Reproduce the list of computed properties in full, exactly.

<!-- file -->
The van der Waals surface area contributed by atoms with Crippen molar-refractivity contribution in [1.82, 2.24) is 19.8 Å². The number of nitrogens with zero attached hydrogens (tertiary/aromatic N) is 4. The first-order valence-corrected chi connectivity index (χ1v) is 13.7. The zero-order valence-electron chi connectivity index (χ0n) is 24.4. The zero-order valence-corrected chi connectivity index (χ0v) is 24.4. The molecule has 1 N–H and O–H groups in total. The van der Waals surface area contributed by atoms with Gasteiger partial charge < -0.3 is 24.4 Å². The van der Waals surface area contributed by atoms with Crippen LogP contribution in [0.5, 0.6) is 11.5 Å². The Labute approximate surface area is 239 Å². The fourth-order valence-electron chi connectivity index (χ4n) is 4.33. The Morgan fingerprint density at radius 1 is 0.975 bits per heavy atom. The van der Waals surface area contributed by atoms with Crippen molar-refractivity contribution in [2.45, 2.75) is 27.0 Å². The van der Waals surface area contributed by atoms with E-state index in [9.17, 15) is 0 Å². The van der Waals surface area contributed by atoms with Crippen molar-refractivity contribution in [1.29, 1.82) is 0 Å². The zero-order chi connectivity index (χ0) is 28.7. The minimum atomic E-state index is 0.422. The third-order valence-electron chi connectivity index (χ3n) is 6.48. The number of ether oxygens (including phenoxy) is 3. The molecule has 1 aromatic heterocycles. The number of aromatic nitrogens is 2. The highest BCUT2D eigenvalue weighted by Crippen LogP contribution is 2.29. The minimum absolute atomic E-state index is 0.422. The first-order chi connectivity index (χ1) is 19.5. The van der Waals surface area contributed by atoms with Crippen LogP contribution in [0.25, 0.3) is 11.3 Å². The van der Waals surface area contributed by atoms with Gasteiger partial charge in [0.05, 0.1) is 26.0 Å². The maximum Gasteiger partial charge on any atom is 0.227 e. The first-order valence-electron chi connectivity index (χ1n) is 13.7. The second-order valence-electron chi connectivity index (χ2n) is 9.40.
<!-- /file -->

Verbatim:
The van der Waals surface area contributed by atoms with Crippen molar-refractivity contribution in [1.82, 2.24) is 19.8 Å². The number of nitrogens with zero attached hydrogens (tertiary/aromatic N) is 4. The first-order valence-corrected chi connectivity index (χ1v) is 13.7. The zero-order valence-electron chi connectivity index (χ0n) is 24.4. The zero-order valence-corrected chi connectivity index (χ0v) is 24.4. The molecule has 1 N–H and O–H groups in total. The van der Waals surface area contributed by atoms with Gasteiger partial charge < -0.3 is 24.4 Å². The van der Waals surface area contributed by atoms with Crippen LogP contribution in [0.5, 0.6) is 11.5 Å². The Labute approximate surface area is 239 Å². The fourth-order valence-electron chi connectivity index (χ4n) is 4.33. The Morgan fingerprint density at radius 1 is 0.975 bits per heavy atom. The van der Waals surface area contributed by atoms with Crippen molar-refractivity contribution in [2.45, 2.75) is 27.0 Å². The van der Waals surface area contributed by atoms with E-state index in [9.17, 15) is 0 Å². The van der Waals surface area contributed by atoms with Crippen molar-refractivity contribution in [1.29, 1.82) is 0 Å². The zero-order chi connectivity index (χ0) is 28.7. The minimum atomic E-state index is 0.422. The third-order valence-electron chi connectivity index (χ3n) is 6.48. The number of ether oxygens (including phenoxy) is 3. The molecule has 1 aromatic heterocycles. The number of aromatic nitrogens is 2. The highest BCUT2D eigenvalue weighted by Crippen LogP contribution is 2.29. The minimum absolute atomic E-state index is 0.422. The first-order chi connectivity index (χ1) is 19.5. The van der Waals surface area contributed by atoms with Crippen LogP contribution in [0.25, 0.3) is 11.3 Å². The van der Waals surface area contributed by atoms with Gasteiger partial charge in [0.05, 0.1) is 26.0 Å². The maximum Gasteiger partial charge on any atom is 0.227 e. The first-order valence-electron chi connectivity index (χ1n) is 13.7. The second-order valence-electron chi connectivity index (χ2n) is 9.40.